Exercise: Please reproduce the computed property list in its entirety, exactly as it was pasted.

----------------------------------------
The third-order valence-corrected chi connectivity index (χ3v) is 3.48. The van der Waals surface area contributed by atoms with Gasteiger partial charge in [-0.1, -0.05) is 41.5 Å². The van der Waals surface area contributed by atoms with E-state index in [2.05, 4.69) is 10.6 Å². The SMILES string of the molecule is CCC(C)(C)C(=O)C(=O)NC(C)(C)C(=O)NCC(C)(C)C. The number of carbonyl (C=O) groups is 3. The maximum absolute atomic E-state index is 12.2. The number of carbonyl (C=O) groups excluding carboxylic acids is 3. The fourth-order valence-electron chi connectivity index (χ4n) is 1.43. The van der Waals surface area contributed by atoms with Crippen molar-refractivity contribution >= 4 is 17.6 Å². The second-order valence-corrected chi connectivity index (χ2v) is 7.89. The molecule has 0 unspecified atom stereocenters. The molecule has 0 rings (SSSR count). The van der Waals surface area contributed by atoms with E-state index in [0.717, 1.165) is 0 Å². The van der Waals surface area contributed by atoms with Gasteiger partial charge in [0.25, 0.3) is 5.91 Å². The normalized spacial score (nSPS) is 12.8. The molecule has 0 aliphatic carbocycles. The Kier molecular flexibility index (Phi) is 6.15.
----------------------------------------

The third-order valence-corrected chi connectivity index (χ3v) is 3.48. The van der Waals surface area contributed by atoms with Gasteiger partial charge in [-0.1, -0.05) is 41.5 Å². The van der Waals surface area contributed by atoms with E-state index in [2.05, 4.69) is 10.6 Å². The SMILES string of the molecule is CCC(C)(C)C(=O)C(=O)NC(C)(C)C(=O)NCC(C)(C)C. The number of carbonyl (C=O) groups is 3. The maximum absolute atomic E-state index is 12.2. The number of carbonyl (C=O) groups excluding carboxylic acids is 3. The fourth-order valence-electron chi connectivity index (χ4n) is 1.43. The van der Waals surface area contributed by atoms with Crippen molar-refractivity contribution >= 4 is 17.6 Å². The second-order valence-corrected chi connectivity index (χ2v) is 7.89. The molecule has 0 unspecified atom stereocenters. The molecule has 0 rings (SSSR count). The van der Waals surface area contributed by atoms with E-state index in [0.717, 1.165) is 0 Å². The van der Waals surface area contributed by atoms with Gasteiger partial charge in [0.25, 0.3) is 5.91 Å². The normalized spacial score (nSPS) is 12.8. The molecule has 0 aliphatic carbocycles. The Kier molecular flexibility index (Phi) is 6.15.